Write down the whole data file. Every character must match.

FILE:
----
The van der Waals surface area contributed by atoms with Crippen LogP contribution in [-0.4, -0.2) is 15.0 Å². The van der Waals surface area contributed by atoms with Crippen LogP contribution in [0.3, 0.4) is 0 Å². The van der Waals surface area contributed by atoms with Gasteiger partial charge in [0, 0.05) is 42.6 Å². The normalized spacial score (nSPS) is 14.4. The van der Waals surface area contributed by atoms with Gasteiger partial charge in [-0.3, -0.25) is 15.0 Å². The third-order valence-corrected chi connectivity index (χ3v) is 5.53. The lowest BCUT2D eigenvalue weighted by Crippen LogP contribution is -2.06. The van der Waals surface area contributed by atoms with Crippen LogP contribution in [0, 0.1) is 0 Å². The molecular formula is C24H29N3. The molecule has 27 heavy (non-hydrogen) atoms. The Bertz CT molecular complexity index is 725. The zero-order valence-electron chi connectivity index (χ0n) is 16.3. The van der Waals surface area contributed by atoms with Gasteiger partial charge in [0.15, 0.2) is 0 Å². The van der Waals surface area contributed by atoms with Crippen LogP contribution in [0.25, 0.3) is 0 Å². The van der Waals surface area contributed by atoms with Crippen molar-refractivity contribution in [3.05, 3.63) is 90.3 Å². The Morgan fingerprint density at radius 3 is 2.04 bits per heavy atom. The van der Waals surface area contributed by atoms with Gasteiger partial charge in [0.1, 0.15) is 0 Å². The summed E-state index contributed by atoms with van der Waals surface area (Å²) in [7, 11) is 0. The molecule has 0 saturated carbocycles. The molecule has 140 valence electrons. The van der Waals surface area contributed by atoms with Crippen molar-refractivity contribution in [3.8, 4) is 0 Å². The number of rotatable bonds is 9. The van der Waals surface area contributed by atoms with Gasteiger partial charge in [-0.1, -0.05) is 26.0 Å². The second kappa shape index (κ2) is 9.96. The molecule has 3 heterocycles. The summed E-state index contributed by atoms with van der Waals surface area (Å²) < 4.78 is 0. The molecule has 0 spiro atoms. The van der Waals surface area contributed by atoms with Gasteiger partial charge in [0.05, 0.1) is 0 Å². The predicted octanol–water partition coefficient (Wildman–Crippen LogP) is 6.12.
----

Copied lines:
The van der Waals surface area contributed by atoms with Crippen LogP contribution in [-0.4, -0.2) is 15.0 Å². The van der Waals surface area contributed by atoms with Crippen LogP contribution in [0.3, 0.4) is 0 Å². The van der Waals surface area contributed by atoms with Gasteiger partial charge in [0, 0.05) is 42.6 Å². The normalized spacial score (nSPS) is 14.4. The van der Waals surface area contributed by atoms with Gasteiger partial charge in [-0.3, -0.25) is 15.0 Å². The third-order valence-corrected chi connectivity index (χ3v) is 5.53. The lowest BCUT2D eigenvalue weighted by Crippen LogP contribution is -2.06. The van der Waals surface area contributed by atoms with Crippen LogP contribution in [0, 0.1) is 0 Å². The molecular formula is C24H29N3. The molecule has 27 heavy (non-hydrogen) atoms. The Bertz CT molecular complexity index is 725. The zero-order valence-electron chi connectivity index (χ0n) is 16.3. The van der Waals surface area contributed by atoms with Gasteiger partial charge in [0.15, 0.2) is 0 Å². The van der Waals surface area contributed by atoms with Crippen LogP contribution in [0.25, 0.3) is 0 Å². The van der Waals surface area contributed by atoms with Crippen molar-refractivity contribution in [3.05, 3.63) is 90.3 Å². The Morgan fingerprint density at radius 3 is 2.04 bits per heavy atom. The van der Waals surface area contributed by atoms with Gasteiger partial charge in [0.1, 0.15) is 0 Å². The summed E-state index contributed by atoms with van der Waals surface area (Å²) in [7, 11) is 0. The molecule has 0 saturated carbocycles. The molecule has 140 valence electrons. The van der Waals surface area contributed by atoms with Crippen molar-refractivity contribution in [3.8, 4) is 0 Å². The number of rotatable bonds is 9. The van der Waals surface area contributed by atoms with Gasteiger partial charge in [-0.1, -0.05) is 26.0 Å². The second kappa shape index (κ2) is 9.96. The molecule has 3 heterocycles. The summed E-state index contributed by atoms with van der Waals surface area (Å²) < 4.78 is 0. The molecule has 0 spiro atoms. The van der Waals surface area contributed by atoms with Gasteiger partial charge in [0.05, 0.1) is 0 Å². The predicted octanol–water partition coefficient (Wildman–Crippen LogP) is 6.12.